In the summer of 1972, as a young sailor aboard the cruiser USS England I served in the Tonkin Gulf along the coast of what was then North Vietnam. My job was in the ship’s Combat Information Center where, among other things, I tracked the US Navy and USAF bombing raids on the Vietnamese’ war and support facilities to ensure the safety of those aircraft. England’s mission was to weed out any enemy aircraft and destroy them with our terrier missiles; and, in the event that a pilot was shot down and could make it into a position for safe pickup, England had a Sea Knight helicopter embarked for the rescue.

Prior to my naval service, in 1968 I became acutely aware of the actions of one US Army Lt William L. Calley and his involvement in the My Lai massacre of a reported 22 unarmed Vietnamese village civilians. Naturally, as a youngster, my heart went out to the villagers. However, as an actual war veteran, I begin to better understand the thinking of Calley. Having been flooded with a high tide of adrenaline and testosterone, and having a brain and heart ebbing in compassion, my views had honestly changed. To quote the Civil War Union Army General William T. Sherman, “There is many a boy here today who looks on war as all glory, but boys, it is all hell.” I was one of the boys that looked at war as all glory.


William Calley

At sea aboard USS Mount Whitney (LCC/JCC 20) April 19, 2003– In the evening sun SN Josh Jones from Springfield, Missouri stands the forward look out post from behind the large binoculars known as “The Big Eyes”. USS Mount Whitney and embarked staff are deployed to the Horn of Africa region, participating in Operation Enduring Freedom and the global war on terrorism. (Official U.S. Navy Photo by PH2 Steven G. Crawford)

It was easy to feel so when stationed a few miles off the shore where through a pair of Navy Big Eyes binoculars and four terrier missiles on the rail, I could feel relatively safe watching the bombs fall from the planes and destroying the enemy’s facilities that aided their aims in war.  But, years later, the other part of Sherman’s quote came home to my heart: that is, “War is hell.” The hell comes later when the adrenaline and testosterone wanes, and the heart ebbs with tears and flood itself with humanity, and the brain comes to realize that there were fathers in those factories who didn’t want war and wouldn’t be coming back home to a subsequently starving family of women and children. Whereas, for me, the war wasn’t hell, but the memories of it are. And while I don’t regret answering my country’s call, I do regret the country calling any of us for a situation that could have been settled diplomatically – and such should be the issue of the Wounded Knee Massacre.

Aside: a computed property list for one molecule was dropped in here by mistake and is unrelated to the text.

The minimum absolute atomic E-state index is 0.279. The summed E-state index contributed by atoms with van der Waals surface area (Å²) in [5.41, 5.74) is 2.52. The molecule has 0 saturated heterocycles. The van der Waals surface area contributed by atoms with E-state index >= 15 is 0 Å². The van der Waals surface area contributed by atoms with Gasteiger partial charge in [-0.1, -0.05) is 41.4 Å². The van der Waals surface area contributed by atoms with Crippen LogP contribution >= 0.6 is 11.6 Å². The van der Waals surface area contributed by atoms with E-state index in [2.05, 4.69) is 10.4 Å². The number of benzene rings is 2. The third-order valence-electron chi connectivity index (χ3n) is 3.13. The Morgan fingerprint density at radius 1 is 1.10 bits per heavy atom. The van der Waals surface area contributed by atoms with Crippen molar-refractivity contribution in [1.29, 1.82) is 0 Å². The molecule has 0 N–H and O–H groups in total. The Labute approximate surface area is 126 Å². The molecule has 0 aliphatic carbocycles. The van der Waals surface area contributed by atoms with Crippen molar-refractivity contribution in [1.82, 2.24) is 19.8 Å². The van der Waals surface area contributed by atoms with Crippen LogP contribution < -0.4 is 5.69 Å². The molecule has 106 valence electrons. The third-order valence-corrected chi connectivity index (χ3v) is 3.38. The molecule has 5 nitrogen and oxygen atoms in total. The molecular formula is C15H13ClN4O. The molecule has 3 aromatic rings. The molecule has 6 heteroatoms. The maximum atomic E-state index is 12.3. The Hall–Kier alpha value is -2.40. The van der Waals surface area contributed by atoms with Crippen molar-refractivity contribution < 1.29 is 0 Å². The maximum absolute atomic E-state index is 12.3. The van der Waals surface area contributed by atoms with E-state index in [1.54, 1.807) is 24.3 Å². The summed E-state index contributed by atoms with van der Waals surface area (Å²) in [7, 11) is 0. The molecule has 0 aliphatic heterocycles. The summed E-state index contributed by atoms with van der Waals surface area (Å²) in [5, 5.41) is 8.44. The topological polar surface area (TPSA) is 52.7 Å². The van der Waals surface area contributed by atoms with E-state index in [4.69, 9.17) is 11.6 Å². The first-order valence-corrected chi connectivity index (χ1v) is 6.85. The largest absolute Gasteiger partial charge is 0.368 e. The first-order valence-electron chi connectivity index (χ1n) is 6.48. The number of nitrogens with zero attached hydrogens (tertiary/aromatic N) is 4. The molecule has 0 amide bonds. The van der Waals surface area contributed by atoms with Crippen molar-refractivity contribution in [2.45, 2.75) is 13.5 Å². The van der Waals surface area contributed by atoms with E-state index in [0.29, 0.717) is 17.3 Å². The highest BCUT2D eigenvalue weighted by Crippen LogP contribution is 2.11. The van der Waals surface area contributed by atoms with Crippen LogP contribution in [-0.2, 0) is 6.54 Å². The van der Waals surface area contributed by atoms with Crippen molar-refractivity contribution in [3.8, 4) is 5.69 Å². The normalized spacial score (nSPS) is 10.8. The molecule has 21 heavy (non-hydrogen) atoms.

How can I blame Sgt. Toy for accepting a Medal of Honor and all that came with it, when it is not known if he ever asked for it in the first place; or blame him for following orders?

However, there is nothing to suggest that he actually warranted the medal, especially under the circumstances of the battle. After all, 78-years after Wounded Knee, LT Calley was convicted and went to jail for similar actions.  In the black Hills of the Dakotas, Toy faced nowhere near the danger that Calley faced among the rice paddies of southeast Asia.

I’d have to say that whether or not Haaland’s bill passes and is signed by the president, that local policymakers, politicians, and commissioners, at the very least write a writ, much like Kennedy’s and Scott’s, acknowledging the situation, agreeing that Toy likely didn’t earn the Medal of Honor, nor any accolades, during that massacre, and then do whatever is necessary as they await what Washington might do.

The local politicians should treat this situation in the same way that they treated the Floyd protests, but in a way whereas to abate any protest at all – and that is by doing the right thing. Kennedy and Scott have given you both the necessary information and the right mindset; it is up to you to follow-up.

After all, in my oft-re-quoting of the words of former Speaker of the House Thomas P. “Tip” O’Neill, “All politics are local.” In this federated republic of ours, not only are we in Niagara Falls not confined by Washington in what we do in this situation – since this is not federal property, nor a federal decision as to what we do with it – Washington is supposed to be doing what its constituents tell it to do, and not the constituents being constantly under the guidance and thumb of the Beltway.

If it is a George Floyd moment, would you take your knee off the neck?

It is easier to be a politician than a service member; and that is why so few politicians are veterans.

Stay tuned.